This is my favourite picture of us both

This is my favourite picture of us both, just for Katie’s face

3) Take lots of pretty pictures before you leave

By pretty, I mean, in front of a nice background. At our prom, a group of mine and Katie’s friends met up at my house and we stood in the very attractive setting of my conservatory for some photos. Just a couple of windows and a snooker table on the side. Not the best. We did also get some pictures outside of my house, which are so, so much nicer, but just make sure you’ve got a few nice shots, because  from the moment you step into the dimly lit hotel/restaurant/hall you’re headed too, the pictures will continue to get progressively worse as the night goes on…

4) Judge the people you’re with

Now I don’t mean as in judge their looks and questionable suits, but this is to do with valuables. If you’re thinking of taking a camera and your phone and some cash, just be aware that there may be some people in your year that will take advantage of the fact that their probably never going to see you again …

5) Don’t get there late

On our invitation to prom, it said that arrivals could begin from 7:30. We took that to mean arrive sometime after then. Apparently not. We arrived to an empty foyer and everyone else already there. Check what time it actually starts.

I case you're wondering from number , Liza's the one on the left. Shame.

I case you’re wondering from number 7, Liza’s the one on the left. Shame.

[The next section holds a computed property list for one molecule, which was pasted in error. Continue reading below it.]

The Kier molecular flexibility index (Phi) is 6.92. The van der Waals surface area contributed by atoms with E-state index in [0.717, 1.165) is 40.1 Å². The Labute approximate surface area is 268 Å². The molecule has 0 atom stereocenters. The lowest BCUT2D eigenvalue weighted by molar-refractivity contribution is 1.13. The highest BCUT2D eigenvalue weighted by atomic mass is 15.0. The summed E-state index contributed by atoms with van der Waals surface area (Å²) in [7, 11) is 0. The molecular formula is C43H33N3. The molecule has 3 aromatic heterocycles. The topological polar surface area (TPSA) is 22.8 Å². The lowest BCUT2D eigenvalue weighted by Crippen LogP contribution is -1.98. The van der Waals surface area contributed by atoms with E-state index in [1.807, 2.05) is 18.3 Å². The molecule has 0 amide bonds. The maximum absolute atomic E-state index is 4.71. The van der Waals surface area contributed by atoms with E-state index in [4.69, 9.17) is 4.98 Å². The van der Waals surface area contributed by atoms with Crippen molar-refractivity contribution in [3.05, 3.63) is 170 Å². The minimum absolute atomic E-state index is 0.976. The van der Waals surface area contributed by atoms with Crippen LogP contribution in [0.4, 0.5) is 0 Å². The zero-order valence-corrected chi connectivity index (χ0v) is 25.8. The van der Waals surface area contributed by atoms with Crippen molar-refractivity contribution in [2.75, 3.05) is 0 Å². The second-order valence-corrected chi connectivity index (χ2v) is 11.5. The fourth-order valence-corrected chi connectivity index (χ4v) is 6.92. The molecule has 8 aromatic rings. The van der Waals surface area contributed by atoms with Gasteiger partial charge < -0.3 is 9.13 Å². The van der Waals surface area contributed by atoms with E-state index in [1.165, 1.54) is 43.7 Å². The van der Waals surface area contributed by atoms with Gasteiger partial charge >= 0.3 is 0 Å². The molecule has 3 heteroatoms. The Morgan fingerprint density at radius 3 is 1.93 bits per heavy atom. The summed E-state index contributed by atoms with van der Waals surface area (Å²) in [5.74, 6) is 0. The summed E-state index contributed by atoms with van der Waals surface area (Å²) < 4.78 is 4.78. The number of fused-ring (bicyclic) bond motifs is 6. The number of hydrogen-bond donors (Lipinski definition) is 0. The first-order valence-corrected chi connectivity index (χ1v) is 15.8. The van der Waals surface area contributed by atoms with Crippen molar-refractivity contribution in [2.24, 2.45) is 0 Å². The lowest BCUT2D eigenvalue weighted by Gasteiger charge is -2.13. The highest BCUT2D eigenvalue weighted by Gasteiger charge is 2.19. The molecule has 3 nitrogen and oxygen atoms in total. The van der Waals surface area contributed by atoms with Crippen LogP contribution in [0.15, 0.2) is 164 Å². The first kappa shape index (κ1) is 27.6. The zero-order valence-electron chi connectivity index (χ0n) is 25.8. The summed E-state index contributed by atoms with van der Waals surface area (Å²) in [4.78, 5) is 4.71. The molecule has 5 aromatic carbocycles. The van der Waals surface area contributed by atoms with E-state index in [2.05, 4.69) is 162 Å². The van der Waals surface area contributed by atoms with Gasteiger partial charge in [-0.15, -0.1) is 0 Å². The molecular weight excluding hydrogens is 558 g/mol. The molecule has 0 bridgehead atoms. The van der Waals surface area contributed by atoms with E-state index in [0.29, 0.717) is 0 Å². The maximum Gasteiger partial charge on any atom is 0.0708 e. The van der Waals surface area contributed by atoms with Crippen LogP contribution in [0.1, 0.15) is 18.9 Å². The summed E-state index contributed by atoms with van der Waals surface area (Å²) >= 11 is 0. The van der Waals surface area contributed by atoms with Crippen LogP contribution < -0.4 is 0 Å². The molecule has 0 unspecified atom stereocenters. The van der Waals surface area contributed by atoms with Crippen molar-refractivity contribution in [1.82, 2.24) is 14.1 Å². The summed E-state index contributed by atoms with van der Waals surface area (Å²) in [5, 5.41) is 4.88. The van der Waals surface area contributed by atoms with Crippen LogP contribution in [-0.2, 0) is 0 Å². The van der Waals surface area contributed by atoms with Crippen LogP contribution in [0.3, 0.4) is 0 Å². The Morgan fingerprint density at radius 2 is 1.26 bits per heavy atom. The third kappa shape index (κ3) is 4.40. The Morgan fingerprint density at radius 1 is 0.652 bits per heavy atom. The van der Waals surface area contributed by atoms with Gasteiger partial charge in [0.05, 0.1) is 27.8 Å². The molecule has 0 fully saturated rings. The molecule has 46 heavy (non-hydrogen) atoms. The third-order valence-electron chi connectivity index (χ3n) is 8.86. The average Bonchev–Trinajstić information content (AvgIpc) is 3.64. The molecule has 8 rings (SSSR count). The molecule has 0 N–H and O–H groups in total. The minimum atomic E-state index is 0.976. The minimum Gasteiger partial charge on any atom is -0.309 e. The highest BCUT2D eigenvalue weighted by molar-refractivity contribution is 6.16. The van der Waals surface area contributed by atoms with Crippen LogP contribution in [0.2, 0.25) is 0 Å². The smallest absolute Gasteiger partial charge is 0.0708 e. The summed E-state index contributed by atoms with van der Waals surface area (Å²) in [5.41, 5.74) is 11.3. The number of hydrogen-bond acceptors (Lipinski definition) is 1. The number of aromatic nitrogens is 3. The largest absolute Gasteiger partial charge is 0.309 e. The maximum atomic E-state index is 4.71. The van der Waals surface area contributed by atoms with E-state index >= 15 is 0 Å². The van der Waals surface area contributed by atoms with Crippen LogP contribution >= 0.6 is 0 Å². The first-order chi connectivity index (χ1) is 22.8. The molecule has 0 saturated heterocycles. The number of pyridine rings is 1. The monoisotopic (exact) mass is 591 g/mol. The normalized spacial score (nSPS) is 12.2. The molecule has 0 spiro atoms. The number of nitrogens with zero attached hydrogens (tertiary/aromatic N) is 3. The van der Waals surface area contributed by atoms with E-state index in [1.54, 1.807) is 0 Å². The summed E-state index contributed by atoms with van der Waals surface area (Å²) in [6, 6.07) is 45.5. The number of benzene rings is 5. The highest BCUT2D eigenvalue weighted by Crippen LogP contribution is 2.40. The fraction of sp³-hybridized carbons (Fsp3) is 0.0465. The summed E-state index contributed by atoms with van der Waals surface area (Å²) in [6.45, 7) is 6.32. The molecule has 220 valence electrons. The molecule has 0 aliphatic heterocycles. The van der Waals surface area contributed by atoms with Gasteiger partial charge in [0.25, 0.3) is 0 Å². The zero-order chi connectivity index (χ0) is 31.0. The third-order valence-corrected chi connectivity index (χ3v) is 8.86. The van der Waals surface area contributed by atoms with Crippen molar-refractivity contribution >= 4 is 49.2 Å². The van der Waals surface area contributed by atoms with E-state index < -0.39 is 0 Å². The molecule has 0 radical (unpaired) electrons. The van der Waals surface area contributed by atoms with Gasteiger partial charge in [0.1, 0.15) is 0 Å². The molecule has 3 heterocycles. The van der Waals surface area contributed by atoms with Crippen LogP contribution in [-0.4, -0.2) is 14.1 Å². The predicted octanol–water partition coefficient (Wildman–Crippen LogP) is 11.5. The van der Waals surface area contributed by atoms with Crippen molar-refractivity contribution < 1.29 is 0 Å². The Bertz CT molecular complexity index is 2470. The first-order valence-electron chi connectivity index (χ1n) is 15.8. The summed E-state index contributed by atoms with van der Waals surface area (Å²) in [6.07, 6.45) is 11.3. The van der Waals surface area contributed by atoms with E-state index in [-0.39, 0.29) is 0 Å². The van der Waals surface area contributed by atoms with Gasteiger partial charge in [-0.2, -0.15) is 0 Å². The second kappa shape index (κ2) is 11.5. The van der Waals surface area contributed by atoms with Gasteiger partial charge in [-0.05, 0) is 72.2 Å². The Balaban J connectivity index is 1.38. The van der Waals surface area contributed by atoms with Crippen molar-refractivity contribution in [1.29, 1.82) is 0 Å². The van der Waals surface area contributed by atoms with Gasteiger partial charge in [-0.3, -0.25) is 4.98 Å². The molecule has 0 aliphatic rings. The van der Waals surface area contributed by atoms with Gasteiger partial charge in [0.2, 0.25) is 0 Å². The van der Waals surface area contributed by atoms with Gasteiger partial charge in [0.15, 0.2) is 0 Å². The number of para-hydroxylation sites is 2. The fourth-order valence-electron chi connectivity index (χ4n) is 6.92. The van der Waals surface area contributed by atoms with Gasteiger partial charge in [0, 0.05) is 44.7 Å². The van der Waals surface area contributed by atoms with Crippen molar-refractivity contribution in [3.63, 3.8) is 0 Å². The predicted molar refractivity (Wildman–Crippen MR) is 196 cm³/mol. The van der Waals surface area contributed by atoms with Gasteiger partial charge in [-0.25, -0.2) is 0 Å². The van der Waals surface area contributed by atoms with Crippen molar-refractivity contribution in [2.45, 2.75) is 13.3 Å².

6) Don’t get overexcited

A lot of films make prom out to be this magical fairy-tale where everyone does ballroom dances and snogs in the corner. It’s not. It’s just everyone you go to school with chatting in fancy clothes. If you do end up having a waltz, lucky you, but more likely that that guy that’s been asking you for a threesome for the past three years will take the chance to grind on you. I know from experience.

7) Don’t get drunk

Prom is no place to get drunk. You can have just as much fun completely sober and still be able to remember it the next morning. If you’re desperate to get off your face, do it at an after party, but just remember that if you’re sick in someone’s hallway, people will remember that for a long time. *ahem Liza*

8) Bring deodorant and plasters

These are pretty self explanatory, but when you’re dancing away 1) you’re going to get sweaty and 2) you’re going to take your shoes off. Now it’s not that that’s the problem. It’s the moment at the end of the night and you’re about to leave and you realise ‘oh shit, I have to put those back on’. It’s painful.

And as Katie so nicely phrased it on Facebook 'chillin' with the Bentley'

And as Katie so nicely phrased it on Facebook ‘chillin’ with the Bentley’

9) If you’re going to an after party, keep your pants on

It’s all about reputation my dear

10) Let your hair down!

Don’t be one of the people that just sits around the edge of the dance floor and watches everyone else have fun. This is probably one of the last times you’ll ever see a lot of people, so loose your inhibitions, dance with that guy you’ve had a crush on for the past 5 years and have fun!


Ombre Nails

Someone once told me that ombre nails are easy.

They lied.

Fortunately for them, I can’t remember who it was, but either way they couldn’t be further from the truth. Here’s the shoddy mess I came up with, and the various methods I attempted:


The Wet Sponge Method

The first method I tried was applying varnish onto a damp sponge and then dabbing it onto the nail. This left a tiny little hint of colour on my nail and a massive varnish stain on the sponge. So that one’s a no.

The Smudge Method

Method #2 was to paint the two colours, let them dry a little, then smudge the middle together with the edge of a paper towel … which just wipes is straight back off. No.

The Smudge Method #2

#3 was to attempt Smudge Method #1 with the better smudging agent of a cocktail stick. Same conclusion. Anyone noticing a pattern here?